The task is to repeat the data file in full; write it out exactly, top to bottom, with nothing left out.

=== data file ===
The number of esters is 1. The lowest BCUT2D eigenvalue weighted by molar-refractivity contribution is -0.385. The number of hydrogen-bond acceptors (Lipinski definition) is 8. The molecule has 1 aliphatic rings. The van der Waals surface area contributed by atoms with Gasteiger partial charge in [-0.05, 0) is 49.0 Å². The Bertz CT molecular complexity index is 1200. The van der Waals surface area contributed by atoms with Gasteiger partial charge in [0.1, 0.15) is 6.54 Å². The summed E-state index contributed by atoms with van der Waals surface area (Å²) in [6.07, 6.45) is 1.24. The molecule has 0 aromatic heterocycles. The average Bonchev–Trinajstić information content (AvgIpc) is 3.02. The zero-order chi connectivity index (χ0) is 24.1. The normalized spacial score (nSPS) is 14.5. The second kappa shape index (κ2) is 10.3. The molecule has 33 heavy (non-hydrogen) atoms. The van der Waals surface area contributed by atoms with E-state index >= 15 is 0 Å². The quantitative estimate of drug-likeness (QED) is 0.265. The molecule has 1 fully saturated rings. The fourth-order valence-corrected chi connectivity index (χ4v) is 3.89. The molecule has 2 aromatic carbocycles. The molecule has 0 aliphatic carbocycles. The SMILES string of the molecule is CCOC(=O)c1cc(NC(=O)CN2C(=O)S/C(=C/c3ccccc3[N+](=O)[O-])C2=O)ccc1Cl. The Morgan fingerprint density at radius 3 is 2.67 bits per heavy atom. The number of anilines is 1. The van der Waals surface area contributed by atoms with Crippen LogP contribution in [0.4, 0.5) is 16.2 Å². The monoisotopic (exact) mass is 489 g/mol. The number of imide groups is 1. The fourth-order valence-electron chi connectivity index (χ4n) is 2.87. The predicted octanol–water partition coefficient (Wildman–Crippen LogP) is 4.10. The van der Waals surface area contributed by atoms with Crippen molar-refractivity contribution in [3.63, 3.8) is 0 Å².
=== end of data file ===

The number of esters is 1. The lowest BCUT2D eigenvalue weighted by molar-refractivity contribution is -0.385. The number of hydrogen-bond acceptors (Lipinski definition) is 8. The molecule has 1 aliphatic rings. The van der Waals surface area contributed by atoms with Gasteiger partial charge in [-0.05, 0) is 49.0 Å². The Bertz CT molecular complexity index is 1200. The van der Waals surface area contributed by atoms with Gasteiger partial charge in [0.1, 0.15) is 6.54 Å². The summed E-state index contributed by atoms with van der Waals surface area (Å²) in [6.07, 6.45) is 1.24. The molecule has 0 aromatic heterocycles. The average Bonchev–Trinajstić information content (AvgIpc) is 3.02. The zero-order chi connectivity index (χ0) is 24.1. The normalized spacial score (nSPS) is 14.5. The second kappa shape index (κ2) is 10.3. The molecule has 33 heavy (non-hydrogen) atoms. The van der Waals surface area contributed by atoms with E-state index >= 15 is 0 Å². The quantitative estimate of drug-likeness (QED) is 0.265. The molecule has 1 fully saturated rings. The fourth-order valence-corrected chi connectivity index (χ4v) is 3.89. The molecule has 2 aromatic carbocycles. The molecule has 0 aliphatic carbocycles. The SMILES string of the molecule is CCOC(=O)c1cc(NC(=O)CN2C(=O)S/C(=C/c3ccccc3[N+](=O)[O-])C2=O)ccc1Cl. The Morgan fingerprint density at radius 3 is 2.67 bits per heavy atom. The number of anilines is 1. The van der Waals surface area contributed by atoms with Crippen LogP contribution in [0.4, 0.5) is 16.2 Å². The monoisotopic (exact) mass is 489 g/mol. The number of imide groups is 1. The fourth-order valence-electron chi connectivity index (χ4n) is 2.87. The predicted octanol–water partition coefficient (Wildman–Crippen LogP) is 4.10. The van der Waals surface area contributed by atoms with Crippen molar-refractivity contribution in [3.63, 3.8) is 0 Å².